rendered appropriate, by s/classes/structs/, that is).

If you have no answer to offer, only insults, then the rules of
Netiquette require that you keep your trap shut, Dan. You ought
to know that.
Presumably the OP knows they are different things,


His question suggests the very opposite, so your "presumably" is fully
unwarranted. Someone understanding the difference between structures
and unions would not phrase his question like this.
and the question could be paraphrased as
why do the different things exist, why are both needed;
i.e., what is the difference.

^^^^^^^^^^^^^^^^^^^^^^
You contradicting yourself now: the OP knows they are different things
but he doesn't know the difference. If he doesn't know the difference,
then how does he know they are different things?


Not at all. The OP may know that they are different, due to the
rabid insistence by pedants like yourself, but may not understand
why or how they are different.
Again, this is C textbook stuff, completely inappropriate for the
newsgroup, unless the poster explicitly mentions that, *after* reading
the relevant chapter(s) from his book, he still does not understand the
difference and/or the need for using unions.
Frankly, I haven't seen a C textbook that really addresses the
interesting fact that structs could be used in place of unions
without changing the behaviour, in all but an important minority
of cases. Merely understanding the semantics of unions and structs
may not be enough to realize this subtlety; thus, it seems quite
appropriate to discuss it here. Without calling anyone an "idiot".
Furthermore, any smiley in
such a request is misplaced.


Oh, so you'll criticize the use of smileys, but then you'll go ahead
and pepper your own output with "idiot" and other gratuitous insults.
Frankly, the quality of Usenet in general, and this newsgroup in
particular, would be much more positively impacted if you -- and I'd
say "you and all the others who engage in gratuitous insults", but
really it's pretty consistently just you, Dan; I hate to imagine what
the personal issues might be, behind your facade -- would keep your
insults to yourself, than if every smiley was automatically deleted.

Your style of "conversation" would be appropriate in, say, alt.flame.
Smileys are (often) annoying in a technical forum, but they don't really
matter. Gratuitous insults and personal attacks, OTOH, really do bring
an undesirable element into a technical forum, one which the "regulars"
ought to know better than to introduce even if an occasional rogue or
clueless one takes that low road.

Clean up your style, Dan, it is *quite* inappropriate for clc.
Just pretend that every question, clueless or not, was asked by
someone interviewing you for a job.

Nov 14 '05 #26

P: n/a
"Benjamin Ketcham" <bk******@drizzle.com> wrote in message
news:1095500075.630483@yasure...
Dan Pop <Da*****@cern.ch> wrote:
In <1095412581.757304@yasure> Benjamin Ketcham <bk******@drizzle.com> writes:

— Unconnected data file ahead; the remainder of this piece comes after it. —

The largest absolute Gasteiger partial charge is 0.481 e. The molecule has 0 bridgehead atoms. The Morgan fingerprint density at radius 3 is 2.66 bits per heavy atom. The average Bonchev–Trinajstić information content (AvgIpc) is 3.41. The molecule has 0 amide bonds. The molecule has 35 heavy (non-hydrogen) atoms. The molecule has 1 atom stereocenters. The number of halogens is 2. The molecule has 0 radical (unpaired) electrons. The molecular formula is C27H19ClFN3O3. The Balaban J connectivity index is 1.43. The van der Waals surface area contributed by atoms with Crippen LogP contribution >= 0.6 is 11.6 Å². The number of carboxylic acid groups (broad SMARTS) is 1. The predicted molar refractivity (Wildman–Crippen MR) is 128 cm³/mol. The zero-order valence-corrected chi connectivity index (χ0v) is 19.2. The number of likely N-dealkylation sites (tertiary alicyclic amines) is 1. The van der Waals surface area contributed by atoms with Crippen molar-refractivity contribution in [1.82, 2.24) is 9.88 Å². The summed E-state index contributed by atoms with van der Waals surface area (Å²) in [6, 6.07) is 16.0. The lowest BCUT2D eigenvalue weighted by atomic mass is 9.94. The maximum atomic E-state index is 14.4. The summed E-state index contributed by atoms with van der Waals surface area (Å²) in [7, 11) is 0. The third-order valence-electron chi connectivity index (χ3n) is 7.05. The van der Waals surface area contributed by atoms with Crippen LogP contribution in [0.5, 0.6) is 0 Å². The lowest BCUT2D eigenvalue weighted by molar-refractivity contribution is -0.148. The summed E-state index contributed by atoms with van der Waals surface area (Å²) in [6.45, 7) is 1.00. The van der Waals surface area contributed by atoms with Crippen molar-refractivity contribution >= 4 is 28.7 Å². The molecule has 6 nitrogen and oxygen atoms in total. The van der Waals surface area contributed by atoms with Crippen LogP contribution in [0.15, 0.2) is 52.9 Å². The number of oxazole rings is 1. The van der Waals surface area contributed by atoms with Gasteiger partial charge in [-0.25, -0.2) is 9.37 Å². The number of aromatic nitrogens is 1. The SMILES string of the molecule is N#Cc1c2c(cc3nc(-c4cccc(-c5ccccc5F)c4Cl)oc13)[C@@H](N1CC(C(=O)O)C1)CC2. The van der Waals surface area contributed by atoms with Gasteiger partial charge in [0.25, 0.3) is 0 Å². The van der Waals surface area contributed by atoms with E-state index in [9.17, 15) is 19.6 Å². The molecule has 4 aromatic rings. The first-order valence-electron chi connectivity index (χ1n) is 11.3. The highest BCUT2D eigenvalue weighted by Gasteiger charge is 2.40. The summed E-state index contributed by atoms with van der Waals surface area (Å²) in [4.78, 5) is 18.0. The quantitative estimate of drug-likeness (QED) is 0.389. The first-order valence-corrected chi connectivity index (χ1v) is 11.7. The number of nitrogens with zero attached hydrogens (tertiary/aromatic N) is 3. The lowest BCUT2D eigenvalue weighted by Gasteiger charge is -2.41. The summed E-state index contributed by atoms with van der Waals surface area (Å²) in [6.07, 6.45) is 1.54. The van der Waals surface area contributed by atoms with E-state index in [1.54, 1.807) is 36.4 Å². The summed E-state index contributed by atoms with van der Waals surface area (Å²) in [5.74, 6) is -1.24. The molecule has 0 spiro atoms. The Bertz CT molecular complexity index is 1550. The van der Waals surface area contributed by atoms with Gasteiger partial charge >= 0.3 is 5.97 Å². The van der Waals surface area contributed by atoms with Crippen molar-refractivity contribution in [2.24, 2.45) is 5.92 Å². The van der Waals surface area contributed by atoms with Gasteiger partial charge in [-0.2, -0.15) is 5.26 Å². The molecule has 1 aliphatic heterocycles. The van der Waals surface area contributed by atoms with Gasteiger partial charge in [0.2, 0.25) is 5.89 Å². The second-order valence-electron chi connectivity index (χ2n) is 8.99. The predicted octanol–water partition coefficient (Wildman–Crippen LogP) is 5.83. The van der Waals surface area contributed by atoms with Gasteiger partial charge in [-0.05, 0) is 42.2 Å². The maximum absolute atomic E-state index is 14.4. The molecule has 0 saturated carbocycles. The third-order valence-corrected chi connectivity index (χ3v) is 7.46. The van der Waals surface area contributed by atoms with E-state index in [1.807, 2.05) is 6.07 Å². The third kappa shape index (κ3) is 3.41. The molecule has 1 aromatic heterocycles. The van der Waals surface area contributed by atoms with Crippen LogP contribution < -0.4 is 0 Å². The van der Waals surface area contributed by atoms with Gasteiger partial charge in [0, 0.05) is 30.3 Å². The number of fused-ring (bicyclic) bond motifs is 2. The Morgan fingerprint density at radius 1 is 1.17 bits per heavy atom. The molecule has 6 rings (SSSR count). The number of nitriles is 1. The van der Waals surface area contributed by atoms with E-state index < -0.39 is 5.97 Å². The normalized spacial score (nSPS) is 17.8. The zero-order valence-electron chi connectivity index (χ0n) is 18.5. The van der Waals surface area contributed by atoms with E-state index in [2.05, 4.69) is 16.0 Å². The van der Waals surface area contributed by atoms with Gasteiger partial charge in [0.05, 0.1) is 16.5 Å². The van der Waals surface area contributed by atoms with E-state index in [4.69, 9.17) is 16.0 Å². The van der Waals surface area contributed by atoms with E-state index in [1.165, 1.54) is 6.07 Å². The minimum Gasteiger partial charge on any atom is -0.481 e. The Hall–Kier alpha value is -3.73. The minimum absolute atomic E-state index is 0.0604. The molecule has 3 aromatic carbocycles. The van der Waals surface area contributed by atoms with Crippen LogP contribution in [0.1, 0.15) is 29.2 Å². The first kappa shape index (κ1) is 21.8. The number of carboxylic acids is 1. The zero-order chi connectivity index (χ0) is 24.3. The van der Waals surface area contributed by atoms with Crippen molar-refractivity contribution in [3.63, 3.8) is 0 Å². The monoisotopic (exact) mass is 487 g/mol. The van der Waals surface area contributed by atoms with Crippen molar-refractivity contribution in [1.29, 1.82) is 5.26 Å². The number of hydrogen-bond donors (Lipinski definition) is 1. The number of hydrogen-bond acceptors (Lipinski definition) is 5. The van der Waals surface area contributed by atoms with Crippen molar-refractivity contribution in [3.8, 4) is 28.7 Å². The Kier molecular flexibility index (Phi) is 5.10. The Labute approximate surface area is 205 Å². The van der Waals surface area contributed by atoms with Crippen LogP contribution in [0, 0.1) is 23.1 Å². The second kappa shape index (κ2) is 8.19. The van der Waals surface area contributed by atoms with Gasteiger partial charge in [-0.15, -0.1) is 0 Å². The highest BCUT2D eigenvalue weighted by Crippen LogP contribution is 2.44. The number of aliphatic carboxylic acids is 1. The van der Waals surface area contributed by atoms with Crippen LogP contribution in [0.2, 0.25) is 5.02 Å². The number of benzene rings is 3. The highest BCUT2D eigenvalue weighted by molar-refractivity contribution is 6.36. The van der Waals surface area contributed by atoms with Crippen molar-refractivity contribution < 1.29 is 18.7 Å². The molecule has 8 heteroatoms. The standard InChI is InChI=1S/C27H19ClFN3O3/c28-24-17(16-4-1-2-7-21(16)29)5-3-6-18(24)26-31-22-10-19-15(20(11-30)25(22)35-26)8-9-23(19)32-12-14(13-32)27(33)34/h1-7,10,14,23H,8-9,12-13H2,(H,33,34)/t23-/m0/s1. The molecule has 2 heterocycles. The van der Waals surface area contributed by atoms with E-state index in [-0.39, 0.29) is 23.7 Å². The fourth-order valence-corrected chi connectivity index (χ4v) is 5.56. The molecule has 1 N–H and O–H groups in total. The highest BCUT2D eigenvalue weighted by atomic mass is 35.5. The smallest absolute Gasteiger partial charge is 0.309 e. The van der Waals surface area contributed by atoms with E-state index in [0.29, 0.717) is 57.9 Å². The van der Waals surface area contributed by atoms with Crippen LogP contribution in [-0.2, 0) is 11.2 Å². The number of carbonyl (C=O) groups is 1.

Dan Pop <Da*****@cern.ch> wrote:
In <opsebz20jcekdo2r@pieszczoch> c453___ <mu**@nospam.o2.pl> writes:
>;) why use unions if we have structures?

Because they are *completely* different things, idiot!

In addition to being gratuitously insulting, this doesn't
answer the question.

Well, it IS insulting. But it _does_ actually answer the question, which
AFAICT is, "Why have two things that are the same and call them by
different names?" As Dan points out, they are not the same thing, so the
question is silly.

To fix the unsociable part, if you just think "Friend" when Dan says
"Idiot", perhaps his posts would be more platable to you.
Whether it "deserves" a better answer, in your jaded opinion, the
fact is that the OP has been fortunate enough to *receive* a better
answer, thanks to the likes of Chris Torek et al; and not thanks
to you.
Well, newsgroups are not a friendly place to ask homework questions.
Caveat emptor, etc. It turns out that some answers posted to newsgroups
could be incorrect or hostile. I just thought I should break that news
to everyone.
If you have no answer to offer, only insults, then the rules of
Netiquette require that you keep your trap shut.
What does it say about hounding people that post brutaly honest posts? I
know there's a bit about posting just to correct spelling, so is there a
section on posting just to yell at someone who is mean? I wonder if it
would say something about anyone who reads a newsgroup is a grown-up and
if you don't like someone else's post that you keep your trap shut? If
not, maybe we could add that to Netiquette and prevent posts like yours
in the future (oh, and it would eliminate this one too!)
Frankly, I haven't seen a C textbook that really addresses the
interesting fact that structs could be used in place of unions
without changing the behaviour, in all but an important minority
of cases. Merely understanding the semantics of unions and structs
may not be enough to realize this subtlety; thus, it seems quite
appropriate to discuss it here. Without calling anyone an "idiot".
That statement makes me want to call you a "Friend" (see above), i.e. I
disagree. Somebody else will have to enumerate the ways this is wrong,
as I am speechless.
Clean up your style, Dan, it is *quite* inappropriate for clc.
Just pretend that every question, clueless or not, was asked by
someone interviewing you for a job.


I cannot argue against this wisdom, for Dan, myself, or anyone who
converses with humans or users

--
Mabden
Nov 14 '05 #27

P: n/a
"Mabden" <mabden@sbc_global.net> writes:
"Benjamin Ketcham" <bk******@drizzle.com> wrote in message